My Lords, I am sorry that I cannot ask your Lordships to comply with the request of my noble friend. This matter has been under very careful consideration, and -was brought before your Lordships' House as recently as 1903. The Committee over which my noble friend Lord Cross presided in 1893 was a Joint Committee of both Houses, and had upon it Lord Rosse, Lord Russell, Sir John Brunner and others well versed in scientific matters. It came to the conclusion that this was a question which could safely be left to the Board of Trade, and it recommended a series of clauses to be inserted in every Bill providing that the Board of Trade should make certain regulations which would, in their belief, prevent any damage to the pipes of water or gas companies.

It is quite true that since 1893 a clause similar to that proposed by my noble friend on this occasion has been inserted in some Bills, but not, I believe, since 1903. In that year the Beckenham Urban District Council Bill came up to your Lordships' House with a clause similar to this in it, and a Motion was made that the clause, although it had been considered by a Committee of which the Duke of Bedford was Chairman, should be rejected; and your Lordships, contrary to your usual practice but with the sanction of the then Chairman of Committee, decided that the clause should not be allowed. This has been the practice from that time until now, and unless some scientific member of your Lordships' House is prepared to get up and say that the inventions and knowledge of electricity have so altered since 1893 that there is good reason for reconsidering the question, I think your Lordships would do well to adhere to the decision you arrived at in 1903, that in matters of this kind it is safe to rely upon the sufficiency of the regulations of the Board of Trade. So far as I know, the Board of Trade consider that they are quite able to discharge the duties that are to be put upon them, and I ask your Lordships to leave the matter in the hands of the Government Department.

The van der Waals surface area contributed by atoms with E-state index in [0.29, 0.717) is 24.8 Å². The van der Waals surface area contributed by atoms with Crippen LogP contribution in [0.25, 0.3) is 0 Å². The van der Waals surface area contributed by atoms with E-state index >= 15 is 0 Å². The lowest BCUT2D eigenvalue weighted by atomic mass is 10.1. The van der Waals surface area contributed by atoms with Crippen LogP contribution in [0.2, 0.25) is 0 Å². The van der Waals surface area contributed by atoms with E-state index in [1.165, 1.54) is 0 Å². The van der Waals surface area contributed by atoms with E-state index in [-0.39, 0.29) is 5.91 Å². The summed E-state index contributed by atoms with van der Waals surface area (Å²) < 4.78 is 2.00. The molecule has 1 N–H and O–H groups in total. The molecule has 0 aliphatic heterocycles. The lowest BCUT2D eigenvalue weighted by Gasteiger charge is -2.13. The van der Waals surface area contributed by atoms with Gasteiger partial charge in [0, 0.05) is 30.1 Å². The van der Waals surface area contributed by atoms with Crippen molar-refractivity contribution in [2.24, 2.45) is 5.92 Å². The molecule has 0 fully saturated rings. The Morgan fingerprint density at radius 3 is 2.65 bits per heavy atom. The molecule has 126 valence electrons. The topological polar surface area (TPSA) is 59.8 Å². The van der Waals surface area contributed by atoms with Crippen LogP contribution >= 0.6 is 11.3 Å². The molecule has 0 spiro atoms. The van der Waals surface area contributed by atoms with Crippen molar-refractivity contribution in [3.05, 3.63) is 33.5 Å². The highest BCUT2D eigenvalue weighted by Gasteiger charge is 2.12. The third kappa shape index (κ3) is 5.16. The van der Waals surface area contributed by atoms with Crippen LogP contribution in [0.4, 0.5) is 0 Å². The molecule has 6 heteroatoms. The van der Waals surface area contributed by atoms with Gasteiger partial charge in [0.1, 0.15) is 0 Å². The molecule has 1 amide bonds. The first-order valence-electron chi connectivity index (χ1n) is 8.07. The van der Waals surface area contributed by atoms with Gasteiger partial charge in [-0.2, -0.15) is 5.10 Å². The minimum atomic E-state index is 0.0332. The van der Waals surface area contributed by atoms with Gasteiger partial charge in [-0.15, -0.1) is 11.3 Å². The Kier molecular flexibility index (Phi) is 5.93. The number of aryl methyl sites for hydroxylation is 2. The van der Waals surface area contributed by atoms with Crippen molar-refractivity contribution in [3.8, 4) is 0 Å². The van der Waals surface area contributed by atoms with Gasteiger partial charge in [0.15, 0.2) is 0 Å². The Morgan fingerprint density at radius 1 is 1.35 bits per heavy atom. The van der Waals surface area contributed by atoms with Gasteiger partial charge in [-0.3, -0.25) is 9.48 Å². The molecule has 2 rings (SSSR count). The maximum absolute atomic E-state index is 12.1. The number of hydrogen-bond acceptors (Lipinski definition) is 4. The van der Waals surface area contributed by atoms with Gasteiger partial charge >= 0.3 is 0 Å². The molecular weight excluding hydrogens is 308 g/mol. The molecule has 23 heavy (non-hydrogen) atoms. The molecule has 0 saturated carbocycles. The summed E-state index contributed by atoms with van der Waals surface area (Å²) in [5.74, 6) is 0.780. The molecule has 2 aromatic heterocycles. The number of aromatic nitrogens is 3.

My Lords, I think this short discussion illustrates, as the noble Duke observed just now, one of the numerous difficulties attending Private Bill legislation. This particular question of electrolysis is one which is perpetually occurring. Only last session the same point was raised in connection with a Torquay Bill, and the proposal was rejected by the House. It is perfectly plain that if the Amendment which the noble Lord has now moved is accepted it will cause additional complications in decisions of this character, and Chairmen of Private Bill Committees have quite enough difficulties to contend with already. If this Amendment is accepted it will create a fresh precedent whenever a Bill is promoted in which the interests of a gas company are affected in any way. In such a case opponents will plead for the recognition of this particular principle. But what I really rose to suggest was that it does seem to mo most desirable that we should, if possible, arrive at what I may term uniformity of decision in such matters. This difficulty with regard to electrolysis will obviously continue to recur, and therefore I suggest that the Board of Trade should appoint a Departmental Committee, or that some similar steps should be taken in order to ascertain the real rights of the question and arrive at a satisfactory decision which shall be a guide to Committees in the future.